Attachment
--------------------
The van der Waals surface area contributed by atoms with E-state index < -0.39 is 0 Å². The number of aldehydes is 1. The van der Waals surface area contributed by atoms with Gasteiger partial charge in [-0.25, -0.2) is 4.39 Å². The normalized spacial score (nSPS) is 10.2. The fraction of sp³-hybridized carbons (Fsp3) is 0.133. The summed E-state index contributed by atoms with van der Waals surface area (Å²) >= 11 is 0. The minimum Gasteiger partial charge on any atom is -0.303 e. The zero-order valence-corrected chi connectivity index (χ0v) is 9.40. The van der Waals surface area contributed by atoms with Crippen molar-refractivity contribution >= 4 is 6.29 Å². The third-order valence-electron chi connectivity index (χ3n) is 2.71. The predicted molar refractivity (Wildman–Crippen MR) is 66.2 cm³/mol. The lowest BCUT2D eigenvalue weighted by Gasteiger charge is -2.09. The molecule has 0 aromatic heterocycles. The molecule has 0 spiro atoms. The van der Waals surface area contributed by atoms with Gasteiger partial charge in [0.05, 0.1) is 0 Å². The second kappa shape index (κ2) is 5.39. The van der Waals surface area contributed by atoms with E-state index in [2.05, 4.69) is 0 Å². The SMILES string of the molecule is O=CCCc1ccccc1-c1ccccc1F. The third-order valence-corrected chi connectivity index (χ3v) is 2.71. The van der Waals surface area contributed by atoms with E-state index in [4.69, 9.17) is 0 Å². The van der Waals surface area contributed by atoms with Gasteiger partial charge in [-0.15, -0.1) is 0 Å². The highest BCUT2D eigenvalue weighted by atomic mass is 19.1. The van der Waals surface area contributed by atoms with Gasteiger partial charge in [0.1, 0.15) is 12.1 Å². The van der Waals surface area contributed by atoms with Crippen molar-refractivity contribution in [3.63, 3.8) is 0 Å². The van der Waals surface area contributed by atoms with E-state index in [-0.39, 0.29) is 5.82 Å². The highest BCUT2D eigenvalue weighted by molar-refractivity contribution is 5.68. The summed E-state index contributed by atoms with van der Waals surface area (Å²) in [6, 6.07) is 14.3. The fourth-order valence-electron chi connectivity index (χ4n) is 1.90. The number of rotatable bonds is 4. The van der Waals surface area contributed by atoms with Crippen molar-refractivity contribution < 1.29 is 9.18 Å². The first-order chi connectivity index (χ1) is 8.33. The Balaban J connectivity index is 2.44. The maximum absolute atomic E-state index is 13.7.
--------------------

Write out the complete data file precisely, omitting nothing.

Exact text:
The van der Waals surface area contributed by atoms with E-state index < -0.39 is 0 Å². The number of aldehydes is 1. The van der Waals surface area contributed by atoms with Gasteiger partial charge in [-0.25, -0.2) is 4.39 Å². The normalized spacial score (nSPS) is 10.2. The fraction of sp³-hybridized carbons (Fsp3) is 0.133. The summed E-state index contributed by atoms with van der Waals surface area (Å²) >= 11 is 0. The minimum Gasteiger partial charge on any atom is -0.303 e. The zero-order valence-corrected chi connectivity index (χ0v) is 9.40. The van der Waals surface area contributed by atoms with Crippen molar-refractivity contribution >= 4 is 6.29 Å². The third-order valence-electron chi connectivity index (χ3n) is 2.71. The predicted molar refractivity (Wildman–Crippen MR) is 66.2 cm³/mol. The lowest BCUT2D eigenvalue weighted by Gasteiger charge is -2.09. The molecule has 0 aromatic heterocycles. The molecule has 0 spiro atoms. The van der Waals surface area contributed by atoms with Gasteiger partial charge in [0.05, 0.1) is 0 Å². The second kappa shape index (κ2) is 5.39. The van der Waals surface area contributed by atoms with E-state index in [2.05, 4.69) is 0 Å². The SMILES string of the molecule is O=CCCc1ccccc1-c1ccccc1F. The third-order valence-corrected chi connectivity index (χ3v) is 2.71. The van der Waals surface area contributed by atoms with E-state index in [4.69, 9.17) is 0 Å². The van der Waals surface area contributed by atoms with Gasteiger partial charge in [-0.15, -0.1) is 0 Å². The highest BCUT2D eigenvalue weighted by atomic mass is 19.1. The van der Waals surface area contributed by atoms with Gasteiger partial charge in [0.1, 0.15) is 12.1 Å². The van der Waals surface area contributed by atoms with Crippen molar-refractivity contribution in [3.63, 3.8) is 0 Å². The van der Waals surface area contributed by atoms with E-state index in [-0.39, 0.29) is 5.82 Å². The highest BCUT2D eigenvalue weighted by molar-refractivity contribution is 5.68. The summed E-state index contributed by atoms with van der Waals surface area (Å²) in [6, 6.07) is 14.3. The fourth-order valence-electron chi connectivity index (χ4n) is 1.90. The number of rotatable bonds is 4. The van der Waals surface area contributed by atoms with Crippen molar-refractivity contribution < 1.29 is 9.18 Å². The first-order chi connectivity index (χ1) is 8.33. The Balaban J connectivity index is 2.44. The maximum absolute atomic E-state index is 13.7.